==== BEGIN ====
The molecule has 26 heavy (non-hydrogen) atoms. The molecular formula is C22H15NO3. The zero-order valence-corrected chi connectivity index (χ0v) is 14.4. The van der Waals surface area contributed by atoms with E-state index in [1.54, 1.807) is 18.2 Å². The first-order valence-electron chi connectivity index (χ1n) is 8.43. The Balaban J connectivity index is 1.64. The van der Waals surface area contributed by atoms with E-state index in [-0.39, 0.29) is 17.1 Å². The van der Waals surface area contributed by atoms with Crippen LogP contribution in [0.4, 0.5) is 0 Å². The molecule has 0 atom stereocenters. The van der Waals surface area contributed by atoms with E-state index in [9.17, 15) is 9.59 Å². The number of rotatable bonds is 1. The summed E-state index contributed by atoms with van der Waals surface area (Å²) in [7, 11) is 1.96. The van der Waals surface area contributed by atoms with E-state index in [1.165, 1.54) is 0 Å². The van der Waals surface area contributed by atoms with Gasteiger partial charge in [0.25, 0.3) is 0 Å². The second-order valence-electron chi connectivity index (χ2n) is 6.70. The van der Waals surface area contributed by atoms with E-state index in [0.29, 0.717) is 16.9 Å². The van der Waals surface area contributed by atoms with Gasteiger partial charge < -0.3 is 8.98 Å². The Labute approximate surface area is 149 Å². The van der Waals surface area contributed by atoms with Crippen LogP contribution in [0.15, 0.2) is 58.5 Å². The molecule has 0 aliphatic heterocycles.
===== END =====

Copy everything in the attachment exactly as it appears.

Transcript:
The molecule has 26 heavy (non-hydrogen) atoms. The molecular formula is C22H15NO3. The zero-order valence-corrected chi connectivity index (χ0v) is 14.4. The van der Waals surface area contributed by atoms with E-state index in [1.54, 1.807) is 18.2 Å². The first-order valence-electron chi connectivity index (χ1n) is 8.43. The Balaban J connectivity index is 1.64. The van der Waals surface area contributed by atoms with E-state index in [-0.39, 0.29) is 17.1 Å². The van der Waals surface area contributed by atoms with Crippen LogP contribution in [0.4, 0.5) is 0 Å². The molecule has 0 atom stereocenters. The van der Waals surface area contributed by atoms with E-state index in [9.17, 15) is 9.59 Å². The number of rotatable bonds is 1. The summed E-state index contributed by atoms with van der Waals surface area (Å²) in [7, 11) is 1.96. The van der Waals surface area contributed by atoms with E-state index in [1.165, 1.54) is 0 Å². The van der Waals surface area contributed by atoms with Gasteiger partial charge in [0.25, 0.3) is 0 Å². The second-order valence-electron chi connectivity index (χ2n) is 6.70. The van der Waals surface area contributed by atoms with E-state index in [0.29, 0.717) is 16.9 Å². The van der Waals surface area contributed by atoms with Gasteiger partial charge < -0.3 is 8.98 Å². The Labute approximate surface area is 149 Å². The van der Waals surface area contributed by atoms with Crippen LogP contribution in [0.15, 0.2) is 58.5 Å². The molecule has 0 aliphatic heterocycles.